Emerging Grace has some good musings on those of us doing an “exit-stage-left” on the church. She says,
How did we end up here?
Many in the emerging conversation have been displaced from their churches of origin. For some it was simply a matter of moving on. Others lost friends and reputations. Some even lost jobs.
Interestingly enough, the ones leaving churches are not necessarily the flaky and immature. They are mostly long-time members who were involved in church leadership.
And it carries on from there. It saddens me when I hear about severed relationships caused by the inability of institutional church members and leaders who are unable to accept the place in which these diaspora christians now find themselves. I understand that there’s a feeling that they are being rejected along with the church that no longer seems to express what is close to the hearts of those who are leaving, but how should one respond? I remember being one of those people, when good friends left the church we were in (my CLB) to start another church. We were faced with the question of whether our friendship with them was based strictly on our church association or if it was something more than that. At the time, we opted for the latter, and made extra effort to maintain the friendship even when the proximity changed. The friendship exists to this day, and we have been rewarded for our effort. Now that we’ve left, there are a few friendships we strive to maintain with some of those we’ve left behind… because those relationships are important to us. We’re thankful for those who reciprocate… but there are others. Others who suddenly don’t see the value in continuing relationships that had gone on for years and which had seemed to be fruitful. You can tell… it’s in that weird awkwardness that shouldn’t be there, but you can tell they don’t see you as “one of the tribe” anymore.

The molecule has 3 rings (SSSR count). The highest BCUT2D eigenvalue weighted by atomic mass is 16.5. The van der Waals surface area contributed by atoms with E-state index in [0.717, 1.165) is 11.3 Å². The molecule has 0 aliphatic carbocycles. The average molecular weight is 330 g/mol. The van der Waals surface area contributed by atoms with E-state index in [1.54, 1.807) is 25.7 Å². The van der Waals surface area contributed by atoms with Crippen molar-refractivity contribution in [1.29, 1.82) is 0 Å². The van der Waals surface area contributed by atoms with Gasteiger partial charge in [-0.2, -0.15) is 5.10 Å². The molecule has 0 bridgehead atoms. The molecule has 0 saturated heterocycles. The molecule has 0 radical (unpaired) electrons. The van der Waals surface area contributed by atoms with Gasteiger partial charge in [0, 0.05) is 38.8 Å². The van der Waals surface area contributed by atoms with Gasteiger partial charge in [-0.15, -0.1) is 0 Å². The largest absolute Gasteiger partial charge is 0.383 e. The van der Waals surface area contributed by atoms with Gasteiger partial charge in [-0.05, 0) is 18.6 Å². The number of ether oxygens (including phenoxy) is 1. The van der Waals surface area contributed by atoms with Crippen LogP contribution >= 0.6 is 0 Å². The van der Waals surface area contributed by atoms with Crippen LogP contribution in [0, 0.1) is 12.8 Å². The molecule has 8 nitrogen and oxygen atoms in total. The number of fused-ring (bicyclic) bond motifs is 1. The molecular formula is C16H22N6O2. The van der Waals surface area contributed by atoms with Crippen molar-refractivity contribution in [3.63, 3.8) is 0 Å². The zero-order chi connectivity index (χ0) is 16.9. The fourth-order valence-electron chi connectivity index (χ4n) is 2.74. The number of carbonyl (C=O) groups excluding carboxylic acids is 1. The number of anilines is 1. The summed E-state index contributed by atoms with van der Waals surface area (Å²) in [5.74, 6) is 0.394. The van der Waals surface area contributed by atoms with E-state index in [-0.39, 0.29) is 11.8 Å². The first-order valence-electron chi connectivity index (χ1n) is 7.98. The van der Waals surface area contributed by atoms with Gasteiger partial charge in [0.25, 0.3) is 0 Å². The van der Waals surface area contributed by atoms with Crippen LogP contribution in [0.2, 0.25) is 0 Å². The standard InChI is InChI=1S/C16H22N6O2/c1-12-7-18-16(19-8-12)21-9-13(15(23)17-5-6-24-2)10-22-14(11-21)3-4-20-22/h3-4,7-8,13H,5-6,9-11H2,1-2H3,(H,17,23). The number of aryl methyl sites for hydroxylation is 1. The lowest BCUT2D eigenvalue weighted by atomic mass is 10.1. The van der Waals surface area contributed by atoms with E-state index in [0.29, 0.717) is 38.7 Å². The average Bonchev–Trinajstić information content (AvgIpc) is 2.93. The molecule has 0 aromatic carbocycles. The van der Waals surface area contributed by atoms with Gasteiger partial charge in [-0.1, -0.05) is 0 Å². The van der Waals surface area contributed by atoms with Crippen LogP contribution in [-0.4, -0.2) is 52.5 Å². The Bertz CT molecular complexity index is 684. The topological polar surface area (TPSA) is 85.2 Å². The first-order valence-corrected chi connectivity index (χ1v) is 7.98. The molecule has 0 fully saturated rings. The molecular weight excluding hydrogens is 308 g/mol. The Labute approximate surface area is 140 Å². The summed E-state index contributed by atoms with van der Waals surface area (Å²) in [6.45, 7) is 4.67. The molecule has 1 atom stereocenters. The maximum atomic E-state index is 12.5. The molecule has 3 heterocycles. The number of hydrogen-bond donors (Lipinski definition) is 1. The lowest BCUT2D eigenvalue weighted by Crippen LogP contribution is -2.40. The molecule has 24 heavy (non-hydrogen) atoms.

Ultimately, Grace puts it this way: “I have come to accept the aloneness of this time and place.”
Disavowed. Just sad.
I meant to comment on this post sooner.
After almost 2 years, we have come to understand and accept the relational fallout from leaving our church. The initial hurt and rejection has faded to a realistic acceptance and sadness of the social/political condition of the relationships.
Like you, we discovered that many relationships were dependent on the proximity and commonality of belonging to the tribe. I naively thought the friendships would continue. By now, it is evident who our true friends are. You described well the weird awkwardness of being outside the tribe.
Due to the fact that our leaving was very political, there were many people who were compelled to end their relationships with us in order to prove their loyalty to the remaining leadership. This was the most difficult aspect, because many of these were the people that we were in the trenches with and considered to be close friends.
The aloneness I feel now has more to do with finding others who envision church being different than what we have known. The response to the outcast post was really encouraging because it reminded me once again that perhaps God is truly involved in our displacement.
As always, I’m grateful for this web community that gives me hope that God is at work in the midst of His people.